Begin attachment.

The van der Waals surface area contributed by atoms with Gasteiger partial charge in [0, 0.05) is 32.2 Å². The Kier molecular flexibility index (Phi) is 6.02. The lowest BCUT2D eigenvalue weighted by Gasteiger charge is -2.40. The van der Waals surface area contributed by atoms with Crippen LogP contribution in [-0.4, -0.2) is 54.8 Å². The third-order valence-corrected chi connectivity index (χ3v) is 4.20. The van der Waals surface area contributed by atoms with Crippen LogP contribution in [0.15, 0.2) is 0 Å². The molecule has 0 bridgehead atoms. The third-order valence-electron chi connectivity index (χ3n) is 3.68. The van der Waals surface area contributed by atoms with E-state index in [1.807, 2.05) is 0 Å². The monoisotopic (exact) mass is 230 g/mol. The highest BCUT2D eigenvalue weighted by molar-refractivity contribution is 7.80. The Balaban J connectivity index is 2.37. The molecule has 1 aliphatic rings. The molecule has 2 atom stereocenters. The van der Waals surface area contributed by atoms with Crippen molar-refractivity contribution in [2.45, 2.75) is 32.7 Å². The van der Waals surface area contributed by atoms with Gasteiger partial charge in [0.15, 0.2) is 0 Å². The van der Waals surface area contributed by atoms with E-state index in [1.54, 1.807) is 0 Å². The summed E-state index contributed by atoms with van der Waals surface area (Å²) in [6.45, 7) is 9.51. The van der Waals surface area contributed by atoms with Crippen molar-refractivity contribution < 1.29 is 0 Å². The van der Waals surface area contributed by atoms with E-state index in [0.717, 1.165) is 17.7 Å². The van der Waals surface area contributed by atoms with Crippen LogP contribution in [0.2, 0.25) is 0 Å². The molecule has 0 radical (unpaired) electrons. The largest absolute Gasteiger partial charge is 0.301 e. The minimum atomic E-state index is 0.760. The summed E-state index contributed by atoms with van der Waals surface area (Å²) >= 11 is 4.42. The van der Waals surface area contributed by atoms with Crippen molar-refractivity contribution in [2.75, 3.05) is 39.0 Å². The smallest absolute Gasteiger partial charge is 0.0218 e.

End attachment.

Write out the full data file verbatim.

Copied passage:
The van der Waals surface area contributed by atoms with Gasteiger partial charge in [0, 0.05) is 32.2 Å². The Kier molecular flexibility index (Phi) is 6.02. The lowest BCUT2D eigenvalue weighted by Gasteiger charge is -2.40. The van der Waals surface area contributed by atoms with Crippen LogP contribution in [-0.4, -0.2) is 54.8 Å². The third-order valence-corrected chi connectivity index (χ3v) is 4.20. The van der Waals surface area contributed by atoms with Crippen LogP contribution in [0.15, 0.2) is 0 Å². The molecule has 0 bridgehead atoms. The third-order valence-electron chi connectivity index (χ3n) is 3.68. The van der Waals surface area contributed by atoms with E-state index in [1.807, 2.05) is 0 Å². The monoisotopic (exact) mass is 230 g/mol. The highest BCUT2D eigenvalue weighted by molar-refractivity contribution is 7.80. The Balaban J connectivity index is 2.37. The molecule has 1 aliphatic rings. The molecule has 2 atom stereocenters. The van der Waals surface area contributed by atoms with Crippen molar-refractivity contribution in [2.45, 2.75) is 32.7 Å². The van der Waals surface area contributed by atoms with Gasteiger partial charge in [0.15, 0.2) is 0 Å². The van der Waals surface area contributed by atoms with E-state index in [1.54, 1.807) is 0 Å². The summed E-state index contributed by atoms with van der Waals surface area (Å²) in [6.45, 7) is 9.51. The van der Waals surface area contributed by atoms with Crippen molar-refractivity contribution < 1.29 is 0 Å². The van der Waals surface area contributed by atoms with E-state index in [0.717, 1.165) is 17.7 Å². The van der Waals surface area contributed by atoms with Crippen LogP contribution in [0.2, 0.25) is 0 Å². The molecule has 0 radical (unpaired) electrons. The largest absolute Gasteiger partial charge is 0.301 e. The minimum atomic E-state index is 0.760. The summed E-state index contributed by atoms with van der Waals surface area (Å²) >= 11 is 4.42. The van der Waals surface area contributed by atoms with Crippen molar-refractivity contribution in [2.75, 3.05) is 39.0 Å². The smallest absolute Gasteiger partial charge is 0.0218 e.